Korean National University of Arts, Republic of Korea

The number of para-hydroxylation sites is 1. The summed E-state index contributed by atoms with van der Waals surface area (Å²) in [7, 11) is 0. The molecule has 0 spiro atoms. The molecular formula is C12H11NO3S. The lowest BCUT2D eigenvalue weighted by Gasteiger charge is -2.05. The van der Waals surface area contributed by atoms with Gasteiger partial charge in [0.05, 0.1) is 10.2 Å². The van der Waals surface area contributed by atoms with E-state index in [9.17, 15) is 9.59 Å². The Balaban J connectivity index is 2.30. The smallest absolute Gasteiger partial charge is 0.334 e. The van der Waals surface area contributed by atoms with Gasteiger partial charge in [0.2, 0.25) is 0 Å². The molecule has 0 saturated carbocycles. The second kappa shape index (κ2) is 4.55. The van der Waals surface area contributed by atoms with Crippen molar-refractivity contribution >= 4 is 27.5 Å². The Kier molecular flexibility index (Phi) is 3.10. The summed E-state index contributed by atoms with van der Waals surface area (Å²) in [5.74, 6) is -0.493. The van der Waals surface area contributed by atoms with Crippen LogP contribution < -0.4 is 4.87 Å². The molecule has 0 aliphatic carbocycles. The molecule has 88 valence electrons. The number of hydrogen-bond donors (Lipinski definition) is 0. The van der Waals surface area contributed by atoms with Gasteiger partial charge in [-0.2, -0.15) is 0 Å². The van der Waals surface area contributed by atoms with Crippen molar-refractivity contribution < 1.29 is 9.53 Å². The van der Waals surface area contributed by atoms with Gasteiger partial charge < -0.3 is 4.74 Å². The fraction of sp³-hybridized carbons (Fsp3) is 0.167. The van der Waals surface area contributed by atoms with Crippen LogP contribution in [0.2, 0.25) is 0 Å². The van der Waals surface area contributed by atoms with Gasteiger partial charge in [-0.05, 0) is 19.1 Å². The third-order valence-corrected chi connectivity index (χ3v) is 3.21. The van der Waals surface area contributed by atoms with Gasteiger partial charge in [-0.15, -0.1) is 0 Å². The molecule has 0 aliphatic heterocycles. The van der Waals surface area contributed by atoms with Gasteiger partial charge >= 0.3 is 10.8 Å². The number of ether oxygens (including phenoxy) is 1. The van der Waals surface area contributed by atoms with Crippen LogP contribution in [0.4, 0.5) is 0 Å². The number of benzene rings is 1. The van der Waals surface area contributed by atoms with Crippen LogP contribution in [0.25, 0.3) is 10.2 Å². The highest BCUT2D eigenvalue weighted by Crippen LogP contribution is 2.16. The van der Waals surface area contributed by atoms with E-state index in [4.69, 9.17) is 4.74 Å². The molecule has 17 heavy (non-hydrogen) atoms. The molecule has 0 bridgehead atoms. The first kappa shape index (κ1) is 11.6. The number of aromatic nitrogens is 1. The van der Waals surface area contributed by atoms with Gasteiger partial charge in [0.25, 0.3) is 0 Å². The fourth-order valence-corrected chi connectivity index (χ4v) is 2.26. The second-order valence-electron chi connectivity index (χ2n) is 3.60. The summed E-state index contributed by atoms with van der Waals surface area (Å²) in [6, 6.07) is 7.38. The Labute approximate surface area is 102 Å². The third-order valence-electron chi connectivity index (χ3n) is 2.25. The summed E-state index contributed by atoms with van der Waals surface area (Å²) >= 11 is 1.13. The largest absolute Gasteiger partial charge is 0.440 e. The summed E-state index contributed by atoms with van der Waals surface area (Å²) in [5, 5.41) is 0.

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This study examines the reasons why the Western-style porch was excluded and the Japanese-style Kenkan was settled when these types of entrances were first introduced to modern Korean houses. The birth of Hyun-gwan is the result of a series of experiments on various porch styles conducted in the process of modernizing Korean houses. For example, Western-style porches, which are widely accepted in many public buildings of the time, did not fit the old Korean tradition of taking off shoes at home and thus disappeared from Korean houses. Meanwhile, the Japanese-style Kenkan that better fit the traditional habits of Koreans took root on Korean soil more easily and still leaves traces in the form of Hyun-gwan. The Kenkan—the word indicating the border between the family world and its outside—has been settled in the house of Japanese Samurai in the early 17th century and has become the unique feature of Japanese houses since then. As the Samurai house has become the archetype of Japanese salarymen's houses in modern era, Kenkan remained as an important part of them. After World War II, although Kenkan has been criticized as an authoritative element of Japanese traditional housing form, it never disappeared. Without knowing its history and connotation, many Koreans come and go through Hyun-gwan everyday. This study looks at the trace of how the Japanese distinctive housing element Kenkan is applied to Korean houses and has been settled as Hyun-gwan.